Apple’s Privacy Policy Drives Ad Dollars Away

ITunes Radio

Apple is “the best-looking girl at the party, forced to wear a bag over her head”, according to an ad marketer describing the iPhone maker’s position on the ad market. Since the company ventured into the ad business, a lot has happened, but it has somehow failed to cash in, as the biggest advertising money goes to Google and Facebook. Why did Apple fail to grab the biggest sack of advertising money? Ad Age has several ideas.

You may ask why Apple is interested in the ad business when it makes so much money outside it? Well, according to Ad Age, one explanation for this could be that Apple is attempting to foster a revenue stream for its App Store ecosystem.

But the “problem” with the ad business is that marketers have a hunger for user data, which doesn’t quite comply with the company’s privacy policy. Apple has strict rules when it comes to sharing user data.

Apple might come out ahead of its competitors on data, if it would share. “It’s one of the best in terms of data quality and accuracy … but I think Google is a little more open,” said Dan Grigorovici, co-founder of mobile-ad firm AdMobius, who was a software manager at Apple until 2012 and a principal developer of iAd’s measurement and analytics capabilities.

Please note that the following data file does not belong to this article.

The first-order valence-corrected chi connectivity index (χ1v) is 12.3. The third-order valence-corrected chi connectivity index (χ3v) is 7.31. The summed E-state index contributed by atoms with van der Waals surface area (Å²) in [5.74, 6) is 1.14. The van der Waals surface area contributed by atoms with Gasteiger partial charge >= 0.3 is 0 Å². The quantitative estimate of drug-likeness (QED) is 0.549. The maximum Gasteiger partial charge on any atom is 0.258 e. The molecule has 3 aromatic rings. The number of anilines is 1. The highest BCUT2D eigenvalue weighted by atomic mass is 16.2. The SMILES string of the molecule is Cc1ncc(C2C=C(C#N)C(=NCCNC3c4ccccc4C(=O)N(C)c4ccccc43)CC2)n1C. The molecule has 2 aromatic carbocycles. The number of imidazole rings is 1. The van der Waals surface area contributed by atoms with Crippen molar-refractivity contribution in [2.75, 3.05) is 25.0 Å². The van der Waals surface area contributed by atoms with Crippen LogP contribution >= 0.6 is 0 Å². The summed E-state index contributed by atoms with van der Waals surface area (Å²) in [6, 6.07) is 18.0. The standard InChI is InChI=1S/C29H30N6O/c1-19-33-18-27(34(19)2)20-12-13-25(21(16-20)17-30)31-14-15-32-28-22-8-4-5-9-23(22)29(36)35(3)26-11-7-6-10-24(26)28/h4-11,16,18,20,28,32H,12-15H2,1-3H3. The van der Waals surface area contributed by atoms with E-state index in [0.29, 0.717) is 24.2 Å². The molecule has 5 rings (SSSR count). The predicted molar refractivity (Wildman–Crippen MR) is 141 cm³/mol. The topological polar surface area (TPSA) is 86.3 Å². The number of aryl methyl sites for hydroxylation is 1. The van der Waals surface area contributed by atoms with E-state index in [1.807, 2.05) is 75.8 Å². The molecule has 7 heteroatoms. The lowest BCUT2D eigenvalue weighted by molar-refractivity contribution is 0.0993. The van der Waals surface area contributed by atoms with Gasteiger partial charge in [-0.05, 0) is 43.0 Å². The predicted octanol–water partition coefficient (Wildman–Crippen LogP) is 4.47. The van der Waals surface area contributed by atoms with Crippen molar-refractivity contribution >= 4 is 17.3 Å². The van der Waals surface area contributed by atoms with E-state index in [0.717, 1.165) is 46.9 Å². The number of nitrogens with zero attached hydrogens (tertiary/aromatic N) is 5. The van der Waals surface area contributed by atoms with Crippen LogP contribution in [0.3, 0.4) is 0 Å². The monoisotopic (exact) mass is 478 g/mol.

Advertisers want to use Amazon and Apple’s information — whatever little of it they can get — so they’ve been willing to play ball, even if it means doing so with an abridged playbook.

So, although it is among the most-admired companies because of its refusal to share this kind of data, the company ended 2013 collecting only $258 million in US mobile ad revenue compared to Google’s $3.98 billion and Facebook’s $1.53 billion.

Some say Apple doesn’t even have an official sales target for its ad business. But iTunes Radio suggests a change in strategy. Launched last fall with a big boom, iTunes Radio had several ad partners, including Nissan.

Although we can consider the first couple of months a trial run, there have been rumours that a slight change in Apple’s initial deal targets ($1 million was said to be the previous one), as the company tries to monetize its music streaming service. The change in strategy is corroborated by branded channel launches such as Pepsi’s Radio (iTunes Radio) and the recently added Red Bull channel to Apple TV.